I am not sure that what I need is available at a genealogy library from the LDS Church. The two things that I need right now are in New York City and require a genealogist to be physically there. I have another family group (unrelated) that moved around between the colonies and finally settled in the Dover area. Their movements over time need to be tracked in order to determine their point of origin. The spouses either traveled separately until marriage or perhaps traveled together as a group. (Their families may have been part of the Great Migration.) I have found some breadcrumbs that could lead to a discovery. For the time being, I am focusing on the New York captive. One thing at a time!

      • For the first record of the article, only the heading is in French, the block of text is in German I guess, do I spot a few “und” and “nin”?

        The second one is in French, and I confirm Tom’s translation is accurate in every point.

  5. It reminds me of J.K. Rowling’s Who Do You Think You Are episode when she stumble on German records while looking for her French ancestors in Alsace. Borders were a more mobile back then in this part of the world. And like you noted, it sure is useful to have a general idea of the history of places where we look our ancestor.

    But it sure is neat to find new records, even if in a different language.

      • I know that feeling right. I was looking for info on an ancestor born in 1730s or 1740s in today’s Belgium. I stumbled on information about Spanish Netherland and wondered what Spaniards were doing so far North. xD

      • There is an old 19th century saying often and wrongly attributed to Mark Twain that goes: War is God’s way of teaching Americans geography.

        These issues get in the way of a lot of researchers. It is harder when the Napoleonic wars are stacked on top of the 30 Years War of 150 years earlier. My German line seems to have materialised in the swamps of the upper Oder in the early 19th century about the time your Germans got Frenchified-and they not always resisted as the French often replaced rather reactionary and nasty local rulers-and have no idea how to push the lines back earlier, but I know through a FMS at FTDNA that the maternal line seems to end up in the middle of Sweden. hence the 30 Years War reference.

        I love these stories, they give us all hope, and it is like reading a serial in the newspapers in the 19th century, ala Dickens.

  6. I’ve been working with German ancestors recently and never thought of them living or claiming another country. That will help a lot in my searches. Thank you

  7. I don’t subscribe to many blogs anymore, but I never miss yours! 🙂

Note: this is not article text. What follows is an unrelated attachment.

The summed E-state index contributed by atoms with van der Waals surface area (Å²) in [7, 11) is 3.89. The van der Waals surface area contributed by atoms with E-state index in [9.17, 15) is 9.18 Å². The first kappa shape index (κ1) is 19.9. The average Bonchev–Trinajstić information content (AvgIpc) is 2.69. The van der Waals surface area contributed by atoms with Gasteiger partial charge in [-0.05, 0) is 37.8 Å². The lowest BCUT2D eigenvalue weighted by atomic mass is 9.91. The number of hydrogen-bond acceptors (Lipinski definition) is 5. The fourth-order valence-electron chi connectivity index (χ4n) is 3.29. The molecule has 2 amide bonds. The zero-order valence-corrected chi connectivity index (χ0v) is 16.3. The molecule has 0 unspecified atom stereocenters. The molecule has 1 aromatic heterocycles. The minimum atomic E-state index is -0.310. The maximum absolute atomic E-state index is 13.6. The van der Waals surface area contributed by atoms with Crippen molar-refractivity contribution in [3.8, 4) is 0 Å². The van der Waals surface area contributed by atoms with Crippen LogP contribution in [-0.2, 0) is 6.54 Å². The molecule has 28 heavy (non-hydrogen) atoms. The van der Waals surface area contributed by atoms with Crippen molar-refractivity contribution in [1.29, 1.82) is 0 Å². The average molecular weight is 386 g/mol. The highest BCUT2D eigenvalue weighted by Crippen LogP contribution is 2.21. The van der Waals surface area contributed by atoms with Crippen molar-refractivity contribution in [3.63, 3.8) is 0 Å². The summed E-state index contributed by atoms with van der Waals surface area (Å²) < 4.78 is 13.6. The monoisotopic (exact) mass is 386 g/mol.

As usual, very interesting; and (as often is the case) for for thought about situations in my own ancestry.
    My Ludwig & Feig ancestors came to USA from Asch; a German village which found itself transformed to Czeck, but the people still consider themselves German. These ancestors apparently brought with them very old photo frames (they now frame photos of my gr-grandparents), which have been identified as pre-French Revolution, and a tilt-top table with a similar estimate of age, and we’ve wondered about the connection.
    This article prompts me to go check out locations and borders and history!
    I didn’t have an interest in history until recent years – –

  8. I do agree with the gentleman above and about J. K. Rowling’s ancestry from Alsace-Lorraine, which passed from French to German occupation after the War of 1870. This was the very first place the French attacked in August 1914. Also Emperor Napoleon III came to England after his defeat in 1870, and is now interred at Farnborough Abbey in Hampshire, about 5 miles from where we live – created by his widow after his death in 1873.

    This area of France was fought over extensively again during Napoleon’s retreat after 1812, so you need to understand all those pesky German Kingdoms and Principalities before Bismarck unified the whole country.


  9. While researching my spouse’s ex I found that some of the ancestors were Palatine Germans resettled in the American British colonies. Many of them removed to Canada when the American Revolution occured and they were termed Loyalists (there is a heritage society of the Loyalists). It was not something I was expecting when I found those Palatine Germans. The Palatinate – – was subject to political and governmental switches between German and French forces, which could have made just getting by day to day difficult for the people. The Palatine Germans – – mostly ended up in Ireland or British New York when they left the Palatinate. If you search for Palatinate Germany or Palatine Germans there are many sites with information. Considering that you know where your ancestors came from will help. I found that several of the ex’s ancestors moved from Switzerland to Palatine Germany then to British New York and then Canada and some in the 1850’s and later back to America, mostly in Minnesota.

  10. This is a story familiar with me. The Jura of Switzerland and I believe most of the CH was taken over by France in the same period. Although our records were always French, thes e were written in the manner of France. This I know as I have French family in Aquitaine and have read and gone through many French records. We became the Department Mount Terrible of France. We were taken over just before the Revolution. The fact is that land and people were taken by force back and forth in this region. But where did that not happen.